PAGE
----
His early work in graphics, Igarashi designed intricate letter forms that defied their two-dimentional world, making them appear to be dynamic structures coming off from the page. Igarashi later focused his talents on sculpture where his design background influenced him to make very graphic looking pieces that try to embody both 2-D and 3-D space at the same time.
When you come across the ”ABC” mural on Main Street in Venice, you can instantly recognize Igarashi as it’s inspiration. It is not an elaborate piece of graffiti, but a mural done by American Apparel creative director Iris Alonso that celebrate the style of Igarashi’s earlier work.
A Guiding Light: Neon Artist Lili Lakich
With the golden years of neon past their heyday in the 80’s, it looked like many of those lit-up gas-filled tubes were on the verge of going dim. Instead it turned out that neon was poised to make a comeback, even going so far as being color inspiration for fashion later in the decade. Neon’s reinvention owes much credit to the artist Lili Lakich. In 1980, she established her studio in downtown Los Angeles and a year later started the Museum of Neon Art (MONA) with fellow neon artist Richard Jenkins. Both MONA and Lili’s studio shared the same space. This made it the hotspot in Los Angeles for all things neon. Her studio space attracted a lot of attention from Hollywood producers and location managers. “I couldn’t keep [location managers] away. They were always coming by my studio.” Pretty soon, neon started popping up in various commercials, music videos and movies.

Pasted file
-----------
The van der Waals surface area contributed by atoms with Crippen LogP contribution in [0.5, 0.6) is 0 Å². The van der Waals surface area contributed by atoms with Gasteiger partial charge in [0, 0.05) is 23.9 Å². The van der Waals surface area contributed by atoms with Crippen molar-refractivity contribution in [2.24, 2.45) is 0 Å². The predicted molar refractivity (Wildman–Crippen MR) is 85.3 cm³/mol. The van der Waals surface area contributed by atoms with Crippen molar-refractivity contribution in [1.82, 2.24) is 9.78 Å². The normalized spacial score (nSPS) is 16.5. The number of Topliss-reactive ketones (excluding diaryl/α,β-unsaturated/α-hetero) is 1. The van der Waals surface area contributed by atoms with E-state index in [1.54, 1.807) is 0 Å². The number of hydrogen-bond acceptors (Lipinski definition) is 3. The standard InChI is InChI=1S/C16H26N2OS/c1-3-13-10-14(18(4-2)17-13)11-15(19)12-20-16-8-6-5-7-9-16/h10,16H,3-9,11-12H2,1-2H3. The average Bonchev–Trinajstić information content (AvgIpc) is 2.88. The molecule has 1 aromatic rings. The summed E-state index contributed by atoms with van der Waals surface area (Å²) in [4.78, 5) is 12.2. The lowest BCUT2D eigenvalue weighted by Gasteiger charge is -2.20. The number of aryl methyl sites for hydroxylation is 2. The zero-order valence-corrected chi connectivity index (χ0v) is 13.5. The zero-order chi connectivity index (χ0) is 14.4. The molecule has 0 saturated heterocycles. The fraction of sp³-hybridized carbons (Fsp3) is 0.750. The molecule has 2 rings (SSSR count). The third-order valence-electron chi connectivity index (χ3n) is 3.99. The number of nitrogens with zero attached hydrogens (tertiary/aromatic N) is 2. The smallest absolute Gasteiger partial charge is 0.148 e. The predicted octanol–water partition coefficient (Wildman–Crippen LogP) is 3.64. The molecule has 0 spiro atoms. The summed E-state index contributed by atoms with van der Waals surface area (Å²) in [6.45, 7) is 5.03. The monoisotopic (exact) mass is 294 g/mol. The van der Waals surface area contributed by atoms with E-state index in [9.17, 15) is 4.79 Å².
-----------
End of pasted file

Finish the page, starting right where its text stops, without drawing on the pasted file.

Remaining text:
As a young child, Lili was captivated by neon signs she saw during cross-country trips with her family. There was something ethereal about colored lights against the dark backdrop of a night sky. She started to view neon more than just flashy advertising; it was a way to paint using light. Lili went on to pursue art at the prestigious Pratt Institute in New York. Since Lili believed that art could be open to other mediums beyond traditional drawing, painting, and photography, she soon lost interest in the classical art education taught at Pratt. Lili eventually returned to her initial love of signs. She tried to get an apprentice position at a neon sign shop, but was flat out refused. One kind employee gave her some scrap neon tubes, a wiring diagram and told her where to buy a transformer. Lili’s tenacious spirit motivated her to learn about neon through trial and error. “If you can visualize it, you can get it done. You have to be dogged about it.”